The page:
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Risk management in public expenditure management and service delivery in Malaysia

Aris, Sulaiman Bin (2010)
Ph.D. thesis, University of Birmingham.

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Abstract

The study seeks to clarify why donors such as the World Bank still insist on the use of their financial management system rather than the recipient country’s financial management system, despite the intention under the Paris Declaration 2005 to use the respective government’s systems. The study then explores the reasons why the financial management system used by the World Bank is more effective in managing risks related to public financial management and aid as compared to the Government of Malaysia approach. The study compares financial management by the World Bank and Ministry of Education, Government of Malaysia, in their parallel implementation of Educational Sector Support Projects (ESSP) under the Eighth Malaysian Plan, 2001-2005. The quality of financial management of projects in two systems is compared using established criteria of good financial management practice. Findings are based on evidence from interviews, documentation and direct observations. The study demonstrates the significant roles in reducing risks played in the World Bank approach by the Project Management Reports (PMR), the high quality of Project Implementation Unit (PIU) staff and the better procurement procedures. The implication is that more effective risk management and financial management reporting were needed by the Ministry of Education in implementing the ESSP under the Eighth Malaysian Plan 2001 - 2005.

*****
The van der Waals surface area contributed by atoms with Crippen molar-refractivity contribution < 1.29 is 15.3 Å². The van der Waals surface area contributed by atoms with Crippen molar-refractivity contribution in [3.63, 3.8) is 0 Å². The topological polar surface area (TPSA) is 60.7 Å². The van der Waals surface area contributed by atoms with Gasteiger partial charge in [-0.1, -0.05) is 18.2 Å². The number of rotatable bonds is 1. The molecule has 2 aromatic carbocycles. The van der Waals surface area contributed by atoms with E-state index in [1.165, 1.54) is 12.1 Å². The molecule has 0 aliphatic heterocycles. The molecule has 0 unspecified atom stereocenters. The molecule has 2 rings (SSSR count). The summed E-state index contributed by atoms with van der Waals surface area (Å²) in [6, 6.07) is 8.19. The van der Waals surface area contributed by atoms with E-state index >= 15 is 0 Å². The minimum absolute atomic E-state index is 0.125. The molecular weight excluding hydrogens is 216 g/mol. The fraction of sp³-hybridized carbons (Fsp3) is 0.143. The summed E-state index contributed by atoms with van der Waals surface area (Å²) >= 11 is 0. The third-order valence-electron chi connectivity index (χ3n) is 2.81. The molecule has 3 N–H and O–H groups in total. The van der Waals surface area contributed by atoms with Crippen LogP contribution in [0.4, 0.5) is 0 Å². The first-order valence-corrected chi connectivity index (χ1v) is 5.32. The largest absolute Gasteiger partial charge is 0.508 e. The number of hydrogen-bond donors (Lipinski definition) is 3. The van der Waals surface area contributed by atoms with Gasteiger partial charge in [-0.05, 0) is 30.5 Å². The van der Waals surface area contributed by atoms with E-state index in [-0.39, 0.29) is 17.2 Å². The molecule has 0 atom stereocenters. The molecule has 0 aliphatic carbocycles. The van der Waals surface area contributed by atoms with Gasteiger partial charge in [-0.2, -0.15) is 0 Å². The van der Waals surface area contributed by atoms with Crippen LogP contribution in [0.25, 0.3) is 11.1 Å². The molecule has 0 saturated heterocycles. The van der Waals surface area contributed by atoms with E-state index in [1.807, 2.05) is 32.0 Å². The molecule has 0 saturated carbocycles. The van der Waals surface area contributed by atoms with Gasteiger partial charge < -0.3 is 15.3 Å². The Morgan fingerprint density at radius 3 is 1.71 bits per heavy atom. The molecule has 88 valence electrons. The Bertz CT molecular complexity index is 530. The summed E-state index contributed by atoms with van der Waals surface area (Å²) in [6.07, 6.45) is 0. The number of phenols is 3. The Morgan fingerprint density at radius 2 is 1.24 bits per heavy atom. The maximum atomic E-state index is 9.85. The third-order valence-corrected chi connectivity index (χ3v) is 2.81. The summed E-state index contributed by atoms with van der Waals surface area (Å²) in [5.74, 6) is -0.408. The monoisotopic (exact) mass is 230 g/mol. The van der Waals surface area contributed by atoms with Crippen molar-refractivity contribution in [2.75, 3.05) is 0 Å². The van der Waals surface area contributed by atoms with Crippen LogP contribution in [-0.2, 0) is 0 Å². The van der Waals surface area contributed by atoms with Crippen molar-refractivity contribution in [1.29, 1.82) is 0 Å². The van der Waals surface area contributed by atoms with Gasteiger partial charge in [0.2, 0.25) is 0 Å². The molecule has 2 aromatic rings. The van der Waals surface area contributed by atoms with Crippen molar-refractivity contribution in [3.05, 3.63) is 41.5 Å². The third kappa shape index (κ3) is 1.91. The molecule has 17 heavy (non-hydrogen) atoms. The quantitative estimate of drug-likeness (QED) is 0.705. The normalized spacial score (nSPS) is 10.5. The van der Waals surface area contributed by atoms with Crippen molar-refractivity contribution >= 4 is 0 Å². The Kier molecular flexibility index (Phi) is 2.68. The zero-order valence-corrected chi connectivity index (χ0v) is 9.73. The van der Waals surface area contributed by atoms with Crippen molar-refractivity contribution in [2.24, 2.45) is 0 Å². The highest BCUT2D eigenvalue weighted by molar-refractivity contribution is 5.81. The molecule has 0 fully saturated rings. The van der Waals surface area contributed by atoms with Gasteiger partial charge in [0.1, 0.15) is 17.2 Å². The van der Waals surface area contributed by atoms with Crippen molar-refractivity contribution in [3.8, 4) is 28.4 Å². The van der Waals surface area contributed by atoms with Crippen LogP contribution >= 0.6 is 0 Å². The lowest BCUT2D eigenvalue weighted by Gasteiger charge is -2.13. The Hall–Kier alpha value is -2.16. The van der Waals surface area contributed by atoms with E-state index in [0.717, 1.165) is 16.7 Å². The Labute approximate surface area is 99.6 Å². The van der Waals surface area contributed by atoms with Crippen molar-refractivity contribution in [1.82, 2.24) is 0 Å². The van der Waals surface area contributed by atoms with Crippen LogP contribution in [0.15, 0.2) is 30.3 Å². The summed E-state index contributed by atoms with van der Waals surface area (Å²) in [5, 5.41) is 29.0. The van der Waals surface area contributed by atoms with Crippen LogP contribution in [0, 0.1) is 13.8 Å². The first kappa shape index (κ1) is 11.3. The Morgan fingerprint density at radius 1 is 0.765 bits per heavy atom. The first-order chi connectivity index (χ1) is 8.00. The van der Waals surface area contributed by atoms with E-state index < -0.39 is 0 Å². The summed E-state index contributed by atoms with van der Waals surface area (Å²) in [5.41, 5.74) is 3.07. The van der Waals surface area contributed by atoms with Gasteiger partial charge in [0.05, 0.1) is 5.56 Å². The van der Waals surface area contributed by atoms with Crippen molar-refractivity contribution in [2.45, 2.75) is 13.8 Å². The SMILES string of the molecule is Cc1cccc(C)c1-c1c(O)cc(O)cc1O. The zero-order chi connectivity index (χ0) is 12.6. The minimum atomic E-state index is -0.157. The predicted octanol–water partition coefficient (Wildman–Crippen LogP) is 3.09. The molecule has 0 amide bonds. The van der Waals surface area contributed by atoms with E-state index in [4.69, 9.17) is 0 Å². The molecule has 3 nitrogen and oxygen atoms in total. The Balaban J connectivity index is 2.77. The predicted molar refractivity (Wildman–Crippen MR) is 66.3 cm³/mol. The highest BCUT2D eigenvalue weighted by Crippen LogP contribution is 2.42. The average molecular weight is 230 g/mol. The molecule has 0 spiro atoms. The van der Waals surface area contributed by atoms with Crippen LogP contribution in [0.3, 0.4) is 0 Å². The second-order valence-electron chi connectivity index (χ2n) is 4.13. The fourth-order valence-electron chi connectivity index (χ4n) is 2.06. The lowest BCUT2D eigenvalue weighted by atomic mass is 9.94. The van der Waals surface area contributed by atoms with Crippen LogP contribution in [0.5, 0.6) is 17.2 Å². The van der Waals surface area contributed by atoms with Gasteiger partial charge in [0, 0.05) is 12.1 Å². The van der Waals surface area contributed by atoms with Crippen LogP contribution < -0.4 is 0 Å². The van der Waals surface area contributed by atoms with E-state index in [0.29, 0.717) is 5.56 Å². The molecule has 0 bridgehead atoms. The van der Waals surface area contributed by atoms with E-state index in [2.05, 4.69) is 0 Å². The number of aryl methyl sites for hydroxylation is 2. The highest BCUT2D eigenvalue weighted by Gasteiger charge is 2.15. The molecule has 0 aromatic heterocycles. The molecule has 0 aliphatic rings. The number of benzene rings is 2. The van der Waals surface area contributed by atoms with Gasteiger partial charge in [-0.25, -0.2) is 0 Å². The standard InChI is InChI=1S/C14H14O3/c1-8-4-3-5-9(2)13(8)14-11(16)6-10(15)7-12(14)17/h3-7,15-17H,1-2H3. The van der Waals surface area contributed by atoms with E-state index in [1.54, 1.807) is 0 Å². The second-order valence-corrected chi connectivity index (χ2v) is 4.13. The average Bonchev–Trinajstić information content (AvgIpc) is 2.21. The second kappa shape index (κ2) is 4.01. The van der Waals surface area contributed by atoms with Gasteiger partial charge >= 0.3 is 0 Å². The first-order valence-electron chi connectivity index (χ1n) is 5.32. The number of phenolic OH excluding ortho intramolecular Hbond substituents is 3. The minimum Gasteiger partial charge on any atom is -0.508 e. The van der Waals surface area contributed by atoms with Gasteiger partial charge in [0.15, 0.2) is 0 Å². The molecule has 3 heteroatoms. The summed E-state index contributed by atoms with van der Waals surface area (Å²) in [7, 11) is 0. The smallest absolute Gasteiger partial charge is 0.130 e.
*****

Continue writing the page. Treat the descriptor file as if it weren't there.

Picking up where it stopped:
Type of Work:Ph.D. thesis.
Supervisor(s):Hubbard, Michael
School/Faculty:Colleges (2008 onwards) > College of Social Sciences
Department:International Development Department
Subjects:HJ Public Finance
JS Local government Municipal government
Institution:University of Birmingham
ID Code:1119
This unpublished thesis/dissertation is copyright of the author and/or third parties. The intellectual property rights of the author or third parties in respect of this work are as defined by The Copyright Designs and Patents Act 1988 or as modified by any successor legislation. Any use made of information contained in this thesis/dissertation must be in accordance with that legislation and must be properly acknowledged. Further distribution or reproduction in any format is prohibited without the permission of the copyright holder.
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